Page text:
The teaching of Jesus in John 15 about the vine and the branches is sometimes used by Calvinists to support the idea of total inability, especially when Jesus talks about how without Him, people can do nothing.
Abide in Me, and I in you. As the branch cannot bear fruit of itself, unless it abides in the vine, neither can you, unless you abide in Me. I am the vine, you are the branches. He who abides in Me, and I in him, bears much fruit; for without Me you can do nothing (John 15:4-5).
Calvinists focus on the statements in these verses that a “branch cannot bear fruit of itself” and that without Jesus “you can do nothing” and claim that these statement prove that people cannot do anything on their own, including believe in Jesus for eternal life.
[Jesus] used the illustration of a grapevine and its branches. In speaking of the inability to do good works, He said: “Just as the branch is not able by itself to bear fruit—unless it abides in the vine—so neither can you unless you abide in me. … Apart from me you can do nothing” (John 15:4-5). That’s total inability (Palmer, Five Points, 14-15).
So how can we understand John 15:4-5?
First of all, it is important to note that this chapter is part of the “Upper Room Discourse” of John 13–15. It takes place in the upper room of a house in Jerusalem where Jesus and His disciples shared their last supper together, which was a Passover meal. After the meal, Jesus washed the feet of His disciples (John 13:1-17) and then proceeded to give them some final words of instruction and encouragement.
So when Jesus spoke the words which are recorded in John 15:4-5, Jesus was not speaking to people who did not have eternal life, but to those who did. That is, He was speaking to His disciples, to those who were already regenerate.
Among many other things He told His disciples during the Upper Room Discourse, John 15:1-8 is about how the disciples can be productive and fruitful as followers of Jesus.
He basically tells His disciples that they must not try to engage in ministry on their own strength, but must abide and remain in Him. They must stay attached to Jesus. They must look to Him for guidance, wisdom, and strength.
If they try to work in the world under their own power, they will not get very far. They will accomplish nothing.
The Illustration of the Vine and the Branches
The illustration Jesus uses for this lesson is the vine and the branches.
Just as a branch cannot bear any fruit unless it remains attached to the vine, so also, the disciples of Jesus will not be able to accomplish anything for the kingdom of God unless they remain connected to Jesus by looking to Him for guidance and direction.
So when John 14:4-5 is studied in context, it quickly becomes obvious that these verses have absolutely nothing to do with the inability of unbelievers to do anything.
Jesus isn’t talking about unbelievers at all!
Instead, Jesus is talking to believers, and specifically to His disciples, telling them (and all future disciples as well) that if we want to minister faithfully within the kingdom of God as followers of Jesus, they must abide in Jesus.
That is, they must look to Him for guidance, seek to follow His example, learn to listen to His voice for wisdom, and depend upon Him for strength.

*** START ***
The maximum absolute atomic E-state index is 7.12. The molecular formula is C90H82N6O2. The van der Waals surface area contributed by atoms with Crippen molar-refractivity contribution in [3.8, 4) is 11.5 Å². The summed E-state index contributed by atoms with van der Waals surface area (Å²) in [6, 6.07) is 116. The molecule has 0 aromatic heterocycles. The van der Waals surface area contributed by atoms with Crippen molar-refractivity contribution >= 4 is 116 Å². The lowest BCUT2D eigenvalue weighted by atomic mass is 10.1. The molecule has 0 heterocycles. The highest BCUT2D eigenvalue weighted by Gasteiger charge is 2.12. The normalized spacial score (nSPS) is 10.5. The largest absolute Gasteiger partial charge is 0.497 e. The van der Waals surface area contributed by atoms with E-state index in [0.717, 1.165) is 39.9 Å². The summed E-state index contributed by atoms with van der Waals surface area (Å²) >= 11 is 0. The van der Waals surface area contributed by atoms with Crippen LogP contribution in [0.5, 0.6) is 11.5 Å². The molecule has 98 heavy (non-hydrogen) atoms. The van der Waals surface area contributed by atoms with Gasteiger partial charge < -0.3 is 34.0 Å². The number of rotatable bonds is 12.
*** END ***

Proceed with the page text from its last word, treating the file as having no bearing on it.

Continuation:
John 15:4-5 is talking about total inability, but not the total inability of unbelievers. Instead, Jesus is teaching about the total inability of disciples to do anything in the Kingdom of God by their own strength and resources.If you want to read more about Calvinism, check out other posts in this blog series: Words of Calvinism and the Word of God.
Ron Boyer says
Jeremy, I believe that “airo” in John 15:2 should not be translated as “cut off” as in the NIV. Instead “lift up” or “raise up”.
Jeremy Myers says
I completely agree. I will probably discuss this when I get to the discussion of perseverance of the saints.
I thought that up to the Pentecost people where still under the old covenant and cannot be born again or be regenerate, because they were still under the law. The Holy Spirit was not poured out jet to regenerate the disciples. I am thinking what Jesus said to Peter in Luke 22:32 (KJV) But I have prayed for thee, that thy faith fail not: and when thou art converted, strengthen thy brethren
Jeremy Myers says
The KJV there is a poor translation — or at least, easily misunderstood.
Anyway, there is a slight difference between regeneration, indwelling, baptism, and sealing of the Spirit. Today, all believers receive all 4 works of the Spirit the moment they believe in Jesus. In Old Testament times, all saints were regenerated. Some were indwelled for certain purposes and tasks.
Gerrie Malan says
I agree with you Jeremy. In reading this I was reminded of the tale of a lady in one church who seemingly always started her prayers with, “Lord, I am just a poor worm before you…” This is the kind of attitude these total inability and depravity teachings create, instead of love, joy and peace in the Holy Spirit.
Jeremy Myers says
Yes. That is such a tragic application of this theology. God wants us to see ourselves as His royal children, full of infinite value and worth.
I had a man in my church once who taught his children from the earliest days that they were “sinner black spots” before God. This is what he called them, and how he introduced them to me. “This is sinner-black-spot number 1. This is sinner-black-spot number 2.” Yikes!